Are you looking for fun and engaging recycling activities for kids to incorporate in lesson planning? The teachers on our Teach Starter team also know teachers have a lot on their plates (ahem, understatement of the year!?), so we’ve put together some quick and easy ways to encourage recycling in the classroom. And yes … we mean seriously easy!
Whether you’re prepping for National Recycling Week or just looking to make the classroom more sustainable and help students better understand what it means to be kind to the planet, we have ideas to get kids to recycle are all suited for foundation through year 6. Plus, we found some recycling rewards programs where teachers can get free stuff, so you can sign up!
Recycling Activities for Kids to Add to Your Classroom
1. Set Up a Classroom Recycling Centre
It sounds pretty simple, right? But often it’s the simplest things that really work! Just setting up labelled bins where kids can put trash, compost, and items to recycle can be enough to encourage kids to recycle paper, plastic, and more!
Just pop to your local department or discount store, purchase three different coloured bins and download our handy labels for garbage cans — we love that the various posters include examples of what is considered trash, compost or recyclable material so that it provides students with a guide.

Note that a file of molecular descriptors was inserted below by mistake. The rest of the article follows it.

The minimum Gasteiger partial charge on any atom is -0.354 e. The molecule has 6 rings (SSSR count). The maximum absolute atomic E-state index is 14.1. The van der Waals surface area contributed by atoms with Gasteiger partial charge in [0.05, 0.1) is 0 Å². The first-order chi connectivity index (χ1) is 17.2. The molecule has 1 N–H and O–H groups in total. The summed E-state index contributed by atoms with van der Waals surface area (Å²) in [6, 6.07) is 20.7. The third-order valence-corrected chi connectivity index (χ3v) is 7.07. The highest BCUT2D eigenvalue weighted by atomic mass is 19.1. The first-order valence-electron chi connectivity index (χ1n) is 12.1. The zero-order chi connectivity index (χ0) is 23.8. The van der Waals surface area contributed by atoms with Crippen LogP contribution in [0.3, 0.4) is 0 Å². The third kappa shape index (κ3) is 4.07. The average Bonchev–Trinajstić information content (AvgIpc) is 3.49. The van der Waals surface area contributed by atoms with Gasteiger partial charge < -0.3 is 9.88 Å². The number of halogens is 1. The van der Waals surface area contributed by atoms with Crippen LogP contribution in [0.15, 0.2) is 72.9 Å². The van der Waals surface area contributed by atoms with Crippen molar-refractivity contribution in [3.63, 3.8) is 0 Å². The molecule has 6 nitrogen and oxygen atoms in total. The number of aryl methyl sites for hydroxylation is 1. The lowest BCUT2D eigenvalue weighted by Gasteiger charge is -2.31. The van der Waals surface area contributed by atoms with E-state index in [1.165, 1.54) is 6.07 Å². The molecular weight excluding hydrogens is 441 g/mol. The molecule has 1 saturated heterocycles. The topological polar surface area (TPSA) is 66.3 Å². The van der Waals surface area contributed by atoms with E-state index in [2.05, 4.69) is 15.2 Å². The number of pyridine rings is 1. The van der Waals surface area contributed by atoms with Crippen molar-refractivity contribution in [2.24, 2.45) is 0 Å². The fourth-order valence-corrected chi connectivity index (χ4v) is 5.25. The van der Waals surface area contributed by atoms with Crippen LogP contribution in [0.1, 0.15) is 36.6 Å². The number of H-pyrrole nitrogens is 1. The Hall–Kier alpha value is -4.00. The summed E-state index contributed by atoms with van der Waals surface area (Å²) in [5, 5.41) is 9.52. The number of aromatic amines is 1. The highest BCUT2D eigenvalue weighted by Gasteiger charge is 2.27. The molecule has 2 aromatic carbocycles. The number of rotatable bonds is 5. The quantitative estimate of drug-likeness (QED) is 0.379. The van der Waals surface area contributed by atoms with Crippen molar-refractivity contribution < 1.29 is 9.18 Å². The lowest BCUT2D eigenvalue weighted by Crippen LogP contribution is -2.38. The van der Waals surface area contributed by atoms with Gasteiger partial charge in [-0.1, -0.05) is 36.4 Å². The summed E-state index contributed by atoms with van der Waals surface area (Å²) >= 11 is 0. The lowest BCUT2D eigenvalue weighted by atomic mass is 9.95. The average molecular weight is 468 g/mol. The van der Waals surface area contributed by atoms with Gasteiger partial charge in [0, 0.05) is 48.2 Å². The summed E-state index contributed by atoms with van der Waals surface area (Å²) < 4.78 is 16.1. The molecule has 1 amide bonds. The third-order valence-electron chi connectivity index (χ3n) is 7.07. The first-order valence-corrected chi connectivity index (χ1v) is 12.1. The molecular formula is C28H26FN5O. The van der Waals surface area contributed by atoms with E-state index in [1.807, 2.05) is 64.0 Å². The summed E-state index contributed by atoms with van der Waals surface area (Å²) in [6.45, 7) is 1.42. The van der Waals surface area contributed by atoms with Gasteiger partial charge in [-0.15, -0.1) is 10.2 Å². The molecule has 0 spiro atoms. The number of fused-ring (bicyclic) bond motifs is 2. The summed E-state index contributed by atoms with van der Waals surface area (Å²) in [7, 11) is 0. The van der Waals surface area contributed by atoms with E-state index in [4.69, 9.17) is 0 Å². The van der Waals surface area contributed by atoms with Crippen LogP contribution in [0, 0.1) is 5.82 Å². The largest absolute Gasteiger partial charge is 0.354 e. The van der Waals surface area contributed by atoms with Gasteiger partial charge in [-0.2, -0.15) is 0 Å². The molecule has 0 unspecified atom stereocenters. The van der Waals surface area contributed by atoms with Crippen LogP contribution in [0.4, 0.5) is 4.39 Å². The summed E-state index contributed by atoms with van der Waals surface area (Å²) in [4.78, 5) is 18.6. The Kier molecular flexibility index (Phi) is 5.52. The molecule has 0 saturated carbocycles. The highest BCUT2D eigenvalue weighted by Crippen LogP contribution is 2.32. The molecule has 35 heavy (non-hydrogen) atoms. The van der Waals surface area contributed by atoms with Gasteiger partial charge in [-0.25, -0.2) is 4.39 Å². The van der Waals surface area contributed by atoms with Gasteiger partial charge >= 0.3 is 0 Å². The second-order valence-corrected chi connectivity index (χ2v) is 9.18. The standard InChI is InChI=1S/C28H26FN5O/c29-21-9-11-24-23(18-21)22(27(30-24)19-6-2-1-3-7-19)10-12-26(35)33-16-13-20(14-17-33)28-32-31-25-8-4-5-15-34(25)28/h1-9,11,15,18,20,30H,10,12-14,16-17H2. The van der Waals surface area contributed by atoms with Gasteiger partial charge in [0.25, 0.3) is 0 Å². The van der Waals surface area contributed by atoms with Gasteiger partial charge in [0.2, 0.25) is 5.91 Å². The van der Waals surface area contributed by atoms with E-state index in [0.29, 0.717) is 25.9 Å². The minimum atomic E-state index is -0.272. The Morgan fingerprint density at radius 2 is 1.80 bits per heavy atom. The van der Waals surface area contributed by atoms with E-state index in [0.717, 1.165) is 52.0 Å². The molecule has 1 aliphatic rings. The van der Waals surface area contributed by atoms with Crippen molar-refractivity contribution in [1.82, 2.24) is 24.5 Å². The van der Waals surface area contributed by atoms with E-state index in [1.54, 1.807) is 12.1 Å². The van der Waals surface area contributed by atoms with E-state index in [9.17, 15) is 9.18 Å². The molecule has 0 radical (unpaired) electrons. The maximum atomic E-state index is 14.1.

2. Set Up a Worm Farm
Combine your desire to get your students to help you protect the planet with ecology lessons, and set up an earthworm farm in the classroom to compost food waste.
Worm farms are pretty inexpensive to create — an old fish tank filled with soil and some moist shredded newspaper (and worms of course!) is all you really need to get started. Hit your local thrift shops or secondhand stores to find cheap tanks. This also makes a great science project for students to put together (we have the worm farm instructions that they can use) as well as opportunities for maths lessons — students could calculate the costs of building the farm and profits for ‘selling’ their compost — and even opportunities to talk about healthy eating.
Worms like compostable materials like fruits and veggies, after all; not junk food!
3. Reward Your Recycling Heroes